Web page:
Offices across the country have reopened in recent months, but many Americans have chosen to continue working from home permanently. Others have transitioned into a hybrid model, working from home for a few days a week and in-office for the others.
“Offices are always evolving because of change—changes in technology, communication, privacy, collaboration,” said Kyle Hellman, Workspace Expert at InterOffice. “Since the onset of the COVID-19 pandemic, this new way of working has required many offices to consolidate, and rethink how they are using floor space.”
Prior to the pandemic, privacy had been the top priority for agencies like the North Dakota Department of Transportation. In 2014, the NDDOT decided to assign each employee their own workstation or private office, which resulted in the agency’s central Bismarck office becoming a “cube farm” consisting of about 350 individual workstations arranged in neat rows.
Fast forward seven years: many of those cubicles sat empty, their occupants opting to continue working from home even as other employees transitioned back into the office. Plus, there were few spaces for remote or hybrid workers to utilize when they did come into the office. Under the leadership of Programming Engineer Jane Berger and Strategy and Innovation Director Russ Buchholz, NDDOT collaborated with InterOffice to transform the space into a modern, inviting environment that would work for every kind of worker.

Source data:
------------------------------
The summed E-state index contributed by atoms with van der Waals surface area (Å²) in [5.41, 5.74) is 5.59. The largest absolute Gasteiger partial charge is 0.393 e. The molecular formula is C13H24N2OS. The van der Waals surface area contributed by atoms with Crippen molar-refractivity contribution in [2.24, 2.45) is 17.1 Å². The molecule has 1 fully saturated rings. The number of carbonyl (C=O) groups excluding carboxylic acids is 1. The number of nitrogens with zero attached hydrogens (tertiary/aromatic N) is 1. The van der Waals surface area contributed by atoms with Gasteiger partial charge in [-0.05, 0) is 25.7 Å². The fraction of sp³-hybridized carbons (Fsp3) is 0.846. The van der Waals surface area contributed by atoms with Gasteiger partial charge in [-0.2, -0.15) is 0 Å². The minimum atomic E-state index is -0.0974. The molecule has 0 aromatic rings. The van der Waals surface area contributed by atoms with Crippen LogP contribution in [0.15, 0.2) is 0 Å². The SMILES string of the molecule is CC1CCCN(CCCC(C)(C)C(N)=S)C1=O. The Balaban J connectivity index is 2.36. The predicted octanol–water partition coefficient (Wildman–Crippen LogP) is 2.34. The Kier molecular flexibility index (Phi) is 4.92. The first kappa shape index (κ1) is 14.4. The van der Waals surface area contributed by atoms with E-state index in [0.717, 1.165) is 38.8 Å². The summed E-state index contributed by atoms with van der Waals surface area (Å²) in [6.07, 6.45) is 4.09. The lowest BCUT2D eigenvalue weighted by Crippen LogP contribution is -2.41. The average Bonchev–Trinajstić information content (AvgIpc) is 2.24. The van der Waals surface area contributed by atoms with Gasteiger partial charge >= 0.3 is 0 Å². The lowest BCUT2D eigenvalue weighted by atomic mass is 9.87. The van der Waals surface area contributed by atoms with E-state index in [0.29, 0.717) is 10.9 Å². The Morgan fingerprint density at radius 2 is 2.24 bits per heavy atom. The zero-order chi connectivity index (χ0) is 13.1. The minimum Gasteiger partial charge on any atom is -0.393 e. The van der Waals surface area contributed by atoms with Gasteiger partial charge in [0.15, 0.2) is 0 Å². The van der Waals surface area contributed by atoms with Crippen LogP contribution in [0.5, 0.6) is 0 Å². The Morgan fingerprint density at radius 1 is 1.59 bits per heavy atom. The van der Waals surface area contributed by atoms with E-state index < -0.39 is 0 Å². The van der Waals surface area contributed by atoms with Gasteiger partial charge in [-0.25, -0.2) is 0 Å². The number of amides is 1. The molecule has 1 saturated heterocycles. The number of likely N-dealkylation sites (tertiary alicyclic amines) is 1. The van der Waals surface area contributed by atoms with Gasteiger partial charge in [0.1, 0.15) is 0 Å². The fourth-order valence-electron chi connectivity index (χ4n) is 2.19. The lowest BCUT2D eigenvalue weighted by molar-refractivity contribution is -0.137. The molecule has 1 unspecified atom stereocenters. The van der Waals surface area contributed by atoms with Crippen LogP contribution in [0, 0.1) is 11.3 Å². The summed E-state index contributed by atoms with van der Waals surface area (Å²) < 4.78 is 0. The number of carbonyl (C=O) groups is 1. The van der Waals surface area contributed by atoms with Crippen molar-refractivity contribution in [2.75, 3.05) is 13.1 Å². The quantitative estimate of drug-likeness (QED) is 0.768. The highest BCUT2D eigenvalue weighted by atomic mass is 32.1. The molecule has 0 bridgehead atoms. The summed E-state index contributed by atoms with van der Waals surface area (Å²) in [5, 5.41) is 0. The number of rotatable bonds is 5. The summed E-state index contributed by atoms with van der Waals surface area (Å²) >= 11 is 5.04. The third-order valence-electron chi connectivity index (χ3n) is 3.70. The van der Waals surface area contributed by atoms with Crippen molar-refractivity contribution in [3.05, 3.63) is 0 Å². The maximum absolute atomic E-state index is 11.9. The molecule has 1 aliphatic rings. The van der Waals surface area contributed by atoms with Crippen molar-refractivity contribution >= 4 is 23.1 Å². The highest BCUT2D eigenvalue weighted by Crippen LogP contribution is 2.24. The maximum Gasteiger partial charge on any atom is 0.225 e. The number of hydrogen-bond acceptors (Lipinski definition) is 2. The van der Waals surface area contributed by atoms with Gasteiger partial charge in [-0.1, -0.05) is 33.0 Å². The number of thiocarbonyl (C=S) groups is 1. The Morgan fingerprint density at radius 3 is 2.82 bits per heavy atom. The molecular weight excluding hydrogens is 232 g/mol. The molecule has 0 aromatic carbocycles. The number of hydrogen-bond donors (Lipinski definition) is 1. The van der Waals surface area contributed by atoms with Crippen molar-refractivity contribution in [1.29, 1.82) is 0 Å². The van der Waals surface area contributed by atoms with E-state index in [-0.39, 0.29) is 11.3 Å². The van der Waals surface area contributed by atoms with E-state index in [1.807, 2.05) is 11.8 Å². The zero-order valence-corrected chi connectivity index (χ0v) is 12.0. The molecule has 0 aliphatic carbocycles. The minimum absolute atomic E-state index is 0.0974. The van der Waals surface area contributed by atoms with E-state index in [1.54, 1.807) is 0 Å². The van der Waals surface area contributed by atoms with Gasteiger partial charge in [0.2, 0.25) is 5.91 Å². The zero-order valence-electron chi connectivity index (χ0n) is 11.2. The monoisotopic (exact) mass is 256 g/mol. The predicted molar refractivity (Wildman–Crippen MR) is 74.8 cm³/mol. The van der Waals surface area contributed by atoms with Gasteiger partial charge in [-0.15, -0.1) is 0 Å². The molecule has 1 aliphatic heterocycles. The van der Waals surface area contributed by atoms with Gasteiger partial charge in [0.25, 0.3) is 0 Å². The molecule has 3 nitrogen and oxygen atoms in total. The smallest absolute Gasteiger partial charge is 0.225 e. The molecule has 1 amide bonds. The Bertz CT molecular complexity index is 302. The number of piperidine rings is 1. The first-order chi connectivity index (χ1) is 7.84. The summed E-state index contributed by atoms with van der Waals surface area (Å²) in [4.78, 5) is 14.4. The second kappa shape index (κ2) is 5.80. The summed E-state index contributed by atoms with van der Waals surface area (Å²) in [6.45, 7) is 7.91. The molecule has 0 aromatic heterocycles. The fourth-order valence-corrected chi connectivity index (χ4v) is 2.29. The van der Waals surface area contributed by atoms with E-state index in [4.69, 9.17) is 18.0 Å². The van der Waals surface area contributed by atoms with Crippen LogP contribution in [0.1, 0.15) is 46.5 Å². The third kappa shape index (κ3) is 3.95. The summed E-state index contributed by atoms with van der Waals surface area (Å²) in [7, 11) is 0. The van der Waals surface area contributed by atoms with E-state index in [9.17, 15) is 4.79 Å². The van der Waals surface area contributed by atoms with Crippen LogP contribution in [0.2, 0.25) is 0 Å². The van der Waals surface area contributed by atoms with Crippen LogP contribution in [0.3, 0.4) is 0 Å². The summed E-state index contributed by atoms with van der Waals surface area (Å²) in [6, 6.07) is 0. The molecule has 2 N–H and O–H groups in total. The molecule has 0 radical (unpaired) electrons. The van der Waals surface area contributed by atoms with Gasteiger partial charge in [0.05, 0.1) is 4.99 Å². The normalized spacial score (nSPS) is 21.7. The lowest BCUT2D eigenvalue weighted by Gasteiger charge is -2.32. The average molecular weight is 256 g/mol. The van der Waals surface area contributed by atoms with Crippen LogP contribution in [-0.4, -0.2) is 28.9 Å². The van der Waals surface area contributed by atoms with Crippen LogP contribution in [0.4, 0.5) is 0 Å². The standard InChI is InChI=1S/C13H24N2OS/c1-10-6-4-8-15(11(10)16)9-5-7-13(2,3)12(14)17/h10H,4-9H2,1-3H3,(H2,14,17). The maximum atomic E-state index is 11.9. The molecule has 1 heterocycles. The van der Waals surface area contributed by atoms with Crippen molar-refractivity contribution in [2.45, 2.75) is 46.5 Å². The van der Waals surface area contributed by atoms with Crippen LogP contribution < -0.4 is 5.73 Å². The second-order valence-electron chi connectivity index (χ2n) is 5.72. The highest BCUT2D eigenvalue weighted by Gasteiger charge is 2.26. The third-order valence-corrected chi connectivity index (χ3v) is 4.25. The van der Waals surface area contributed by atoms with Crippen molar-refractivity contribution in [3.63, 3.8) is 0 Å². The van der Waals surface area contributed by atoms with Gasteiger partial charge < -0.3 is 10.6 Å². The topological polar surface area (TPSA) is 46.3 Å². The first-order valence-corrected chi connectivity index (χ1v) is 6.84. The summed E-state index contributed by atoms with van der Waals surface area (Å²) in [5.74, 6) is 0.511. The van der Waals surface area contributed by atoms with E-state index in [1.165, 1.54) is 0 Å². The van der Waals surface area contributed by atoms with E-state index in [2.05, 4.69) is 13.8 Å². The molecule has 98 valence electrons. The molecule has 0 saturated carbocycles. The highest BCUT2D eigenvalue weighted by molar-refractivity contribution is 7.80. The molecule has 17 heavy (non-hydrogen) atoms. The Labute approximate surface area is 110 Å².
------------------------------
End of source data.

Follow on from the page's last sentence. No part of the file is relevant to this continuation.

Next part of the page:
“We relied heavily on InterOffice’s design skills,” Berger said. “We might design roads, but we don’t design furniture.”
First, the NDDOT team communicated with employees to determine what their work would look like moving forward. Once Berger and Buchholz had an idea of how many employees would be working remotely, in-office, or both, they shared those numbers with Hellman, who devised a plan.